Russia: Press release on the situation in Mozambique - Unabridged
The Mozambican Council of Ministers is waiting for information from electoral management entities before deciding on the date for a second round in the by-election in Nampula, one of the country’s main municipalities, said the spokeswoman for that body.
“This matter still rests at the level of the bodies that manage the electoral process,” spokeswoman Ana Comoana said after Tuesday’s cabinet meeting, the first since the vote held on Wednesday, January 24.
“In a timely manner, it being justified, the government can rule on all issues that may be relevant.”
It is up to the Council of Ministers to set a date for a second round of voting, “to take place within thirty days of the validation and proclamation of the results of the first round”, Mozambican electoral law establishes.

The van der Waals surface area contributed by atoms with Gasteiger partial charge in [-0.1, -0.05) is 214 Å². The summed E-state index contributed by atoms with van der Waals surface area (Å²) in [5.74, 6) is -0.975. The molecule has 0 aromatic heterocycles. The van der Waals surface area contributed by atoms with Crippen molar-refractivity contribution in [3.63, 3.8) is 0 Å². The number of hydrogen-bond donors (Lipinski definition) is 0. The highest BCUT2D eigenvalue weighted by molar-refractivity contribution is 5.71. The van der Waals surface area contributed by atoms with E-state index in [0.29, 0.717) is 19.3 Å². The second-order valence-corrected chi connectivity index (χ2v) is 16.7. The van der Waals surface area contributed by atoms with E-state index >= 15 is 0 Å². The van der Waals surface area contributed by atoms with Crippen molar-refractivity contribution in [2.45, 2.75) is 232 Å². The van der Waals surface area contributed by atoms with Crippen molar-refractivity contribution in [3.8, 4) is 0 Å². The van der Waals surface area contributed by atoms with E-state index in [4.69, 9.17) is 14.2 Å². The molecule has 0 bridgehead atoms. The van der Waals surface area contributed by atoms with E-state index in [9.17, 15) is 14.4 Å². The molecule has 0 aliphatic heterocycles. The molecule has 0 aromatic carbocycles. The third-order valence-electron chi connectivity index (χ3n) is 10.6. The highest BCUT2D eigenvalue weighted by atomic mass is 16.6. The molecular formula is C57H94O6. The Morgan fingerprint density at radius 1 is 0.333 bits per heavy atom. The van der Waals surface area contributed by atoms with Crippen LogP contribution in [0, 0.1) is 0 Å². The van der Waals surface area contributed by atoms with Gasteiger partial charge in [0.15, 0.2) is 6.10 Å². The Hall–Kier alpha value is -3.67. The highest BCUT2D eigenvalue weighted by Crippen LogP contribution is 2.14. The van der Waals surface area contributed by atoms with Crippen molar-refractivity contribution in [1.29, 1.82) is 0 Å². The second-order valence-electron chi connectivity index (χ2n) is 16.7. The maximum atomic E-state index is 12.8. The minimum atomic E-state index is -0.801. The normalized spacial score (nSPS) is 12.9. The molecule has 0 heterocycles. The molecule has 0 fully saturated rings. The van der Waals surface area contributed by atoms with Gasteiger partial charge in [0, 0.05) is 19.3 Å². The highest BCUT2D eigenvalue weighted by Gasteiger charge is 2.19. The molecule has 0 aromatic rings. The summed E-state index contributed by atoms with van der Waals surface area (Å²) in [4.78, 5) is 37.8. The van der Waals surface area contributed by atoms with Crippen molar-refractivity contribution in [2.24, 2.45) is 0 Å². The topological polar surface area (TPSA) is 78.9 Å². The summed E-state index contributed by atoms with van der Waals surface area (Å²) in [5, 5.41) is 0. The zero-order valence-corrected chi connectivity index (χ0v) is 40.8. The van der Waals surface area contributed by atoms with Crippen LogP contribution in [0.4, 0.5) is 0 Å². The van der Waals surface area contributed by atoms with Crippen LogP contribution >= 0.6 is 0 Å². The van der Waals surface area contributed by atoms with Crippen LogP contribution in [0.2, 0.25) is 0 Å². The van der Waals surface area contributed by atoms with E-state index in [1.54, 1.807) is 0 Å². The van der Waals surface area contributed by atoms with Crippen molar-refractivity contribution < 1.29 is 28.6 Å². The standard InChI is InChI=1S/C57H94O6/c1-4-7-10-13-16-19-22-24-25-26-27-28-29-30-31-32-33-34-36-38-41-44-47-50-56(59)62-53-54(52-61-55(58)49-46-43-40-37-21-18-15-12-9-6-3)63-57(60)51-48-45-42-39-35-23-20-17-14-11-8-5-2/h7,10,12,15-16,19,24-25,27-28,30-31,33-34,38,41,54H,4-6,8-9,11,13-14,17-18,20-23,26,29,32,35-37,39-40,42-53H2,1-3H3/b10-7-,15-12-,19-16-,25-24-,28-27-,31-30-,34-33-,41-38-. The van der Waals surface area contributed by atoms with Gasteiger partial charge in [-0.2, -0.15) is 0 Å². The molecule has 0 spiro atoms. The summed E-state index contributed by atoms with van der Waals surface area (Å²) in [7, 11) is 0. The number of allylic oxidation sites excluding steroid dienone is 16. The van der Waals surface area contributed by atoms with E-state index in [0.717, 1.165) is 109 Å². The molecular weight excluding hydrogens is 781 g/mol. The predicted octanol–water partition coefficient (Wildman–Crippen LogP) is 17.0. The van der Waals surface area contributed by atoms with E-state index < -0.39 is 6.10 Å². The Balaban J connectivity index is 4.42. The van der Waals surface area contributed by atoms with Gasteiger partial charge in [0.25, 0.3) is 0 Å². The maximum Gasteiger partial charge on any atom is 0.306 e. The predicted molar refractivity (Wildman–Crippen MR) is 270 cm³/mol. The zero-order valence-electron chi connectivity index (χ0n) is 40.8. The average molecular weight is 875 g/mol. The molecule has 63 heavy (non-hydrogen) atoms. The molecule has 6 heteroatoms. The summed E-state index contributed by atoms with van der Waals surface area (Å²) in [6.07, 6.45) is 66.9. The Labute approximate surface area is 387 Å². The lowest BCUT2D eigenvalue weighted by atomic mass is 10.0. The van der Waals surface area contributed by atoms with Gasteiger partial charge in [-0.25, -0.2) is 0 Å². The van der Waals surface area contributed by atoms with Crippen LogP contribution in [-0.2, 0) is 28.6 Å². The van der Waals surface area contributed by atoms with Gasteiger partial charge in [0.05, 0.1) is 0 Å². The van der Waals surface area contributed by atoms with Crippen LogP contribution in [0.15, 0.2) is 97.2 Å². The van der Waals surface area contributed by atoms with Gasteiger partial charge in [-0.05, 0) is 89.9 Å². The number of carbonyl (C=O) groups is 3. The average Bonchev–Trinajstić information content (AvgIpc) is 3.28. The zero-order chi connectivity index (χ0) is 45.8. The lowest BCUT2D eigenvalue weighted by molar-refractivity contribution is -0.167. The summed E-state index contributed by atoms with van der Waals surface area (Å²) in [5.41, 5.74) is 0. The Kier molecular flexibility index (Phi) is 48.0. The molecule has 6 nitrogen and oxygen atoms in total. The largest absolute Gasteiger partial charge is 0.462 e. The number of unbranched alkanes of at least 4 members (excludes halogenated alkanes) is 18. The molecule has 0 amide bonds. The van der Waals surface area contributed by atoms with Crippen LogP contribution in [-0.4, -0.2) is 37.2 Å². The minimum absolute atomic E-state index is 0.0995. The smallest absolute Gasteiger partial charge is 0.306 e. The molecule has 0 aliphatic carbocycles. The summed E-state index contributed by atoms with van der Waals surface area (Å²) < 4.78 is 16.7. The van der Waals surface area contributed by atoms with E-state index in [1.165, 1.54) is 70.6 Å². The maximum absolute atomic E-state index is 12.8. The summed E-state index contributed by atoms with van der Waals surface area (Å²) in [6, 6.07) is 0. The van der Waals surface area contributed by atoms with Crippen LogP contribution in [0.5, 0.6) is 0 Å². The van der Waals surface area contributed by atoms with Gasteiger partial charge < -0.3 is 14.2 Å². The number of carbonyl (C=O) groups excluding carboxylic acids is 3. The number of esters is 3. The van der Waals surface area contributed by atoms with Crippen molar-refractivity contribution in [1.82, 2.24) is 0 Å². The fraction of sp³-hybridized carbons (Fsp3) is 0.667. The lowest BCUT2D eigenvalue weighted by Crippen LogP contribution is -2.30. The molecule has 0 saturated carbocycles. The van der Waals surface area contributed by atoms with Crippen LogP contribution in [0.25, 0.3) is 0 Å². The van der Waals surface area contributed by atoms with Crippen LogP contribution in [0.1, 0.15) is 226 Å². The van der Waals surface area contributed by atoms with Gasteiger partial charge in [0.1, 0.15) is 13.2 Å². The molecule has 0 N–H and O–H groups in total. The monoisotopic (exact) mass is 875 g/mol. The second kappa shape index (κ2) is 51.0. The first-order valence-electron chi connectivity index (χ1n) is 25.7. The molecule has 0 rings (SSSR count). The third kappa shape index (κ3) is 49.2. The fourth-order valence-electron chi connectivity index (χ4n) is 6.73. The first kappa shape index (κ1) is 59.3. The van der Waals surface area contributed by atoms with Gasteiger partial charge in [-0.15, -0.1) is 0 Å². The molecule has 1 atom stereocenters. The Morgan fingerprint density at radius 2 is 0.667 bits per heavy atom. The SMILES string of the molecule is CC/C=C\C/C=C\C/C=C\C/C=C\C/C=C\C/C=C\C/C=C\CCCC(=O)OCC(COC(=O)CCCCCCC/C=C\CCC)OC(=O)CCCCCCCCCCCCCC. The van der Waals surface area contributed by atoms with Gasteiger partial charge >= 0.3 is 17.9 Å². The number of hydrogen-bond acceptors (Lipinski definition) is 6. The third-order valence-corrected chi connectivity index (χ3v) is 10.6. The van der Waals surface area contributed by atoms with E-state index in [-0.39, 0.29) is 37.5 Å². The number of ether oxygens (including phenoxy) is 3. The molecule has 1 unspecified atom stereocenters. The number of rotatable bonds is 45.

The Nampula District Election Commission (CDE) announced on Friday that none of the candidates in the by-election won more than 50 percent of the vote, which, according to the law, should lead to a second round.
Only a quarter of the 296,000 voters went to the polls, with Frelimo, the ruling party, taking 44.5 percent of the vote, followed by the largest opposition party, Renamo, with 40.3 percent.
The second round of voting will make any incumbency even shorter than would be the case, with country-wide local elections in Mozambique scheduled for October 15.
Nampula is 1,300 kilometres north of the capital, Maputo, and is among the most populated areas of the country after the capital and its suburbs.
The Nampula by-election was held after its mayor, Mahamudo Amurane, was shot dead outside his home on October 4, 2017, in a murder that is still being investigated.Source: Lusa
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